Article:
- AKC recognized in 1930
- Lifespan: 12-15 years
- Size: Medium
- Energy: Medium
- Recommended Crate Size: 36” dog crate*
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Table of Contents
You might not expect a guard dog to be one of the most affectionate breeds in the world. You might be surprised to see him wearing spectacles too. The Keeshond is a fun-loving, outgoing, happy dog who smiles most of the time and whose facial outlines make him look as if he is wearing glasses.
Quite the lover of people, the Keeshond hails from the Netherlands where he was named after the national hero, Cornelius Kees de Gyselaer. He is so important to the country, he was the symbol of the Dutch Patriots Party during the 18th century. If you think he might be your hero too, read on to learn more about this magnificent breed.
The Keeshond, also known as the “Keeshonden”, “The Smiling Dutchman”, or “Dutch Barge Dog”, is a medium-sized breed dog who belongs to the long hair group (especially when considering the hair on its neck). He is a proud member of the Spitz family.
This smart and friendly pooch originated from the region around Holland and Germany where he guarded farm fields. He also served as a very effective watchdog in and around the barges, readily alerting his people if he saw or heard anything suspicious. Although he’s not given to violence like chasing and finishing off an animal of prey or a human intruder, his bark is sufficient to ward both off and to let everyone around know trouble was amiss.
This breed dates back to the 117th and 8th centuries and beyond. His closest relatives are thought to be the Samoyed, Siberian Husky, Finnish Spitz, Chow Chow, Pomeranians, and Norwegian Elkhound. It is believed that the Keeshond was from the far North where they traveled with explorers and traders to Europe. As far back as the 1400s and 1500s, they guarded farms, kept vermin at bay, and helped protect the children in the family.
By the 17th and 18th centuries, the flexibility of the good-natured Kees led to their use as guard dogs on riverboats and barges. Their swimming skills made them excellent for swimming out in front of the boats so they could safely navigate the boats through foggy waters.
Beloved throughout the land, the German endearingly called them “Wolfspitzen”, while the French deemed them “Chiens Loup”. The Italians knew them as the “Lupini”. But it was Holland where they were most popular that the name “Keeshonden” was given in honor of the 18th-century Dutch revolutionist, Cornelis (Kees) de Gyselaer who led the Dutch Patriots and had a Keeshonden. The breed was the official mascot for the Patriots. The name was eventually shortened to Keeshond.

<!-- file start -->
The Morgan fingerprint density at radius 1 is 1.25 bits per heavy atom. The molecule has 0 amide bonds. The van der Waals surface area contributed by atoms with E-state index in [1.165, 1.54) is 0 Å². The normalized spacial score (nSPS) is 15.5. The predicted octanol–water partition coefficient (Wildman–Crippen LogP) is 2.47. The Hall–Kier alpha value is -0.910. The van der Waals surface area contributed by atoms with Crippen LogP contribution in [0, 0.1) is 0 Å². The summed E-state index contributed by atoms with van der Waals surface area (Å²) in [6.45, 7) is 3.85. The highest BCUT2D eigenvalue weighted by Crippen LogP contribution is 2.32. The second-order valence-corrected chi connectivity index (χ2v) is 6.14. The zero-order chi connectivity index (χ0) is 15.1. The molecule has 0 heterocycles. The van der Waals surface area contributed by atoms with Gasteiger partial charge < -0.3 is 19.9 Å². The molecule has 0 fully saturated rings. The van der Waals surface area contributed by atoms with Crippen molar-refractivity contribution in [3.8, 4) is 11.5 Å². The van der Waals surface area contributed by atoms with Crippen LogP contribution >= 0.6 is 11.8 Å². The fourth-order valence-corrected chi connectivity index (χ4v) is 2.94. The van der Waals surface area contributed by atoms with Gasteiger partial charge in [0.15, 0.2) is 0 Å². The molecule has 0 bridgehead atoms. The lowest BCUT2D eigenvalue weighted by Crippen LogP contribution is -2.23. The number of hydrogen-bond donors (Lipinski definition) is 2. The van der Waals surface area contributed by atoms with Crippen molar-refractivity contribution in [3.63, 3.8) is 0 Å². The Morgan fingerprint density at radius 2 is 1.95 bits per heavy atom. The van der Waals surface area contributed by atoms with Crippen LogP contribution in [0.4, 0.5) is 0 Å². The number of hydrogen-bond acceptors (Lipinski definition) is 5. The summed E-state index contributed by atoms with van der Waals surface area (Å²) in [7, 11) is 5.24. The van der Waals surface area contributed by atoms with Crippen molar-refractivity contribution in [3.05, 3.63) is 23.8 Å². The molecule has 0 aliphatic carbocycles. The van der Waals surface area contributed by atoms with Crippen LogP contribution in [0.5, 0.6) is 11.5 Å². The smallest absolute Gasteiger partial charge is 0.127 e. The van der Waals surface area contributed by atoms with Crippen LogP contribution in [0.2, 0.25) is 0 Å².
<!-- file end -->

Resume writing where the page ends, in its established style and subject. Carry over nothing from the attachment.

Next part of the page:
But the honor would turn around to bite the poor Keeshond. In 1787, the Patriot cause was not popular among many in the land and thus, the breed that was associated with Kees, however, managed to keep good records of their pedigrees and eventually saved the day for the endangered dogs.
In the 1800s, commercial trade flourished due to more modernized transportation being available. Barges became larger in size and thus, good size, very capable dogs were needed to help out with them. The Keeshond stepped up to the plate, fitting the bill for all that was required. They became sought after worldwide.
As the popularity of Kees working on barges expanded, they caught the eye for dog fanciers in Europe, Great Britain, and America. It was in 1910 that Lady Gwendolyn Wingfield Digby of Sherborne Castle in Gatacre took up with the breed while on a yachting trip in Holland.
She began importing them to England where she ran kennels. At around the same time, Baroness Van Hardenbroeck, founded the Netherland’s Keeshond Club. The passion exhibited by these women for the breed was contagious. The dogs became even more beloved.
Carl Hinderer played an important role in the history of the Keeshond too. In 1923, he persuaded the American Kennel Club to recognize them as they were his favorite dog breed. In 1930, his mission was accomplished and the Keeshond earned his membership into the club in the Non-Sporting Group. Originally they were registered as Keeshondens but the name was shortened in 1935 when the Keeshond Club of America was formed.
As with many other breeds, the Second World War took its toll on the Kees. After the war though, they began to multiply and the world embraced them more than ever.